Frequently Asked Questions
There are a number of different ways in which translations may be invoiced. These vary according to the country in question. Whether the count is based on standard lines or words, the way translations are generally currently invoiced is using the MS Word counting tool, or that of the computer-assisted software used. This function calculates the words or characters that correspond to a certain number of full lines. When comparing prices, you, as the client, will need to consider whether the prices offered refer to the source or the target language, as the volume of text may vary depending on the language combination.
The widely held belief that anyone who can speak different languages can also translate is an erroneous one. The widely held belief that anyone who can speak different languages can also translate is an erroneous one. A professional translator will have studied at university, have received complementary technical training and be very experienced. Our translators undergo a strict selection process and are specialists in their corresponding disciplines. Furthermore, their work is subject to on-going quality control checks over a number of phases, where formal aspects, such as integrity, figures or format, and aspects of content, such as comprehension, style and the use of the correct terminology, are revised.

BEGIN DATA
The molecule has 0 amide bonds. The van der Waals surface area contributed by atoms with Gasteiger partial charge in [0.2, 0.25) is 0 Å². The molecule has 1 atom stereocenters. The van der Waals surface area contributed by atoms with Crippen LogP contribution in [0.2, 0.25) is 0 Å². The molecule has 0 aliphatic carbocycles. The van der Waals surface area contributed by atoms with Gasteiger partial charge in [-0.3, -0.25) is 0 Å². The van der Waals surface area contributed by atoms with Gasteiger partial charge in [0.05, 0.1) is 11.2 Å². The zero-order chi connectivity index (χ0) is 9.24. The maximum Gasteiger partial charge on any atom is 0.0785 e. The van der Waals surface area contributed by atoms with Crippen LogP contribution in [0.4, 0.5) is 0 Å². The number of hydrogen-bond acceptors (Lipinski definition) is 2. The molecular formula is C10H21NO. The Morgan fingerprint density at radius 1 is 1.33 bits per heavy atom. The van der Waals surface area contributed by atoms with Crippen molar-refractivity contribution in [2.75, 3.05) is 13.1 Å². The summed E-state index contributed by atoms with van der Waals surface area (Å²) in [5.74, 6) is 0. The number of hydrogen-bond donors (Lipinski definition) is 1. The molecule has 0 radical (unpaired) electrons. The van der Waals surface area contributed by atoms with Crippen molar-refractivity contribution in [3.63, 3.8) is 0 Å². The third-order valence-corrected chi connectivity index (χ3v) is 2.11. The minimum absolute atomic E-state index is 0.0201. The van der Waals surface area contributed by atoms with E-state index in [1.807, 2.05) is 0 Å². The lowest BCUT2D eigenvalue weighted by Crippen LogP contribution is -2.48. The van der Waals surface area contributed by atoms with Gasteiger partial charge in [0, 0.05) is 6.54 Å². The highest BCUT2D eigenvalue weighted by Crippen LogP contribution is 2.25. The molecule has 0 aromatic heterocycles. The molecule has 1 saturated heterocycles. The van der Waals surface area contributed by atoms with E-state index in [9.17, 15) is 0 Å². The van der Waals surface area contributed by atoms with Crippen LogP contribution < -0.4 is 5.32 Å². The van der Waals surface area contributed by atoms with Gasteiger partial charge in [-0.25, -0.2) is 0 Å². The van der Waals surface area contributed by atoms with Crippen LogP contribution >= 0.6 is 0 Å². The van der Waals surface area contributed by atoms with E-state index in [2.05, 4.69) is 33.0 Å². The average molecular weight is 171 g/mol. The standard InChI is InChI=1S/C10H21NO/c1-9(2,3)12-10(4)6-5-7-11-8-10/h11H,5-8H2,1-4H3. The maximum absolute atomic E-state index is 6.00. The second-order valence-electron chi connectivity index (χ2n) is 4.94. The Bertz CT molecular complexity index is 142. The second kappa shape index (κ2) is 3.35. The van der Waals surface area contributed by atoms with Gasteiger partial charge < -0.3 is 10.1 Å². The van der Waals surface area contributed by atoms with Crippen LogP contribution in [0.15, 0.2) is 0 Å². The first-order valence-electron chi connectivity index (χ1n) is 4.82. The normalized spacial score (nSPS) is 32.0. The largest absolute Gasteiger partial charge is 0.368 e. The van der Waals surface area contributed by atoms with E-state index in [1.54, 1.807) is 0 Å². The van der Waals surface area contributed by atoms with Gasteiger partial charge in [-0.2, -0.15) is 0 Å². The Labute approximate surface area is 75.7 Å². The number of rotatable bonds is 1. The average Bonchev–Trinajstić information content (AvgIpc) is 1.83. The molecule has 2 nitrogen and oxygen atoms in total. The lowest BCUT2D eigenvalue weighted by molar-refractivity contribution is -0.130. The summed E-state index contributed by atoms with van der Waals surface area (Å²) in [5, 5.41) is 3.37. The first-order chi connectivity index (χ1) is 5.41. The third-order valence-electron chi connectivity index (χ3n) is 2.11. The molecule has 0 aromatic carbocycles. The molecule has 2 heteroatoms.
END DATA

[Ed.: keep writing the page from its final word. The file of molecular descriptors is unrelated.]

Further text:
In a sector as large as translation, orientation is no easy task. There is a wide variety of translation service providers: these may be anything from freelance translators or small groups, language schools or temporary employment agencies, who offer translation work as an additional service, to specialised translation agencies. We recommend that, if possible, you visit the company in person to see its offices and meet its staff. Make sure they have the necessary infrastructure to take on your project with guarantees and that they can do the work efficiently. Find out how long the company has been in business, since experience in the sector is vital. Also take into account factors such as how you are treated, the professional advice you are given, or how long it took to offer you a price quotation. All of these aspects will help you get an idea of the professionalism and reliability of the service.